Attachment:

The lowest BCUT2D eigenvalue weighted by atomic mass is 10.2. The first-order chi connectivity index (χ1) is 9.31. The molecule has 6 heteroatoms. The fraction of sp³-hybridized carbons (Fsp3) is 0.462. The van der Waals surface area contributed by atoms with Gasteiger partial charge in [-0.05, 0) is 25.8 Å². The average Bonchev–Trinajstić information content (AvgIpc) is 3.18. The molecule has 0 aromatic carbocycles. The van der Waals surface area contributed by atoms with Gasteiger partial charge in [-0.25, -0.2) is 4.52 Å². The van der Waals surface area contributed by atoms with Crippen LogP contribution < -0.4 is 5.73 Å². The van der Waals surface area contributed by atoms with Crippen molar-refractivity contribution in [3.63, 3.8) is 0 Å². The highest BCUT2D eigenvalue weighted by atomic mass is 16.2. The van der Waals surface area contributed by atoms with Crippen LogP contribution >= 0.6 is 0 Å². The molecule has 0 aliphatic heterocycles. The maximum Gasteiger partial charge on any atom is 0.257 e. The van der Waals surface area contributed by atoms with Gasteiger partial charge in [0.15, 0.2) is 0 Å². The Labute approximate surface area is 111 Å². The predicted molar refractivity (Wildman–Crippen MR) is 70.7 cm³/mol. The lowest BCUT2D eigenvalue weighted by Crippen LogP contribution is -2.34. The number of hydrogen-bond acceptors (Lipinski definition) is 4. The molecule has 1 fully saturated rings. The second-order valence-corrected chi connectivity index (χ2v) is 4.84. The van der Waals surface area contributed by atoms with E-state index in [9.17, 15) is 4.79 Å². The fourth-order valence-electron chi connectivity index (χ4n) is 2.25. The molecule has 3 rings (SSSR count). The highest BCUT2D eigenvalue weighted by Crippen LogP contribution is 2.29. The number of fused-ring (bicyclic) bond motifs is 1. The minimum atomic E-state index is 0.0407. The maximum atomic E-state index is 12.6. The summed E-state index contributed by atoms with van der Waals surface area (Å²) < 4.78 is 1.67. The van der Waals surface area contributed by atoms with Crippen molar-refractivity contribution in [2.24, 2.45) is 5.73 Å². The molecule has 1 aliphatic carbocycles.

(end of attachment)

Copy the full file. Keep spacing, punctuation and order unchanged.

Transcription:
The lowest BCUT2D eigenvalue weighted by atomic mass is 10.2. The first-order chi connectivity index (χ1) is 9.31. The molecule has 6 heteroatoms. The fraction of sp³-hybridized carbons (Fsp3) is 0.462. The van der Waals surface area contributed by atoms with Gasteiger partial charge in [-0.05, 0) is 25.8 Å². The average Bonchev–Trinajstić information content (AvgIpc) is 3.18. The molecule has 0 aromatic carbocycles. The van der Waals surface area contributed by atoms with Gasteiger partial charge in [-0.25, -0.2) is 4.52 Å². The van der Waals surface area contributed by atoms with Crippen LogP contribution < -0.4 is 5.73 Å². The van der Waals surface area contributed by atoms with Crippen molar-refractivity contribution in [3.63, 3.8) is 0 Å². The highest BCUT2D eigenvalue weighted by atomic mass is 16.2. The van der Waals surface area contributed by atoms with Crippen LogP contribution >= 0.6 is 0 Å². The molecule has 0 aliphatic heterocycles. The maximum Gasteiger partial charge on any atom is 0.257 e. The van der Waals surface area contributed by atoms with Gasteiger partial charge in [0.15, 0.2) is 0 Å². The Labute approximate surface area is 111 Å². The predicted molar refractivity (Wildman–Crippen MR) is 70.7 cm³/mol. The lowest BCUT2D eigenvalue weighted by Crippen LogP contribution is -2.34. The number of hydrogen-bond acceptors (Lipinski definition) is 4. The molecule has 1 fully saturated rings. The second-order valence-corrected chi connectivity index (χ2v) is 4.84. The van der Waals surface area contributed by atoms with E-state index in [9.17, 15) is 4.79 Å². The fourth-order valence-electron chi connectivity index (χ4n) is 2.25. The molecule has 3 rings (SSSR count). The highest BCUT2D eigenvalue weighted by Crippen LogP contribution is 2.29. The number of fused-ring (bicyclic) bond motifs is 1. The minimum atomic E-state index is 0.0407. The maximum atomic E-state index is 12.6. The summed E-state index contributed by atoms with van der Waals surface area (Å²) < 4.78 is 1.67. The van der Waals surface area contributed by atoms with Crippen molar-refractivity contribution in [2.24, 2.45) is 5.73 Å². The molecule has 1 aliphatic carbocycles.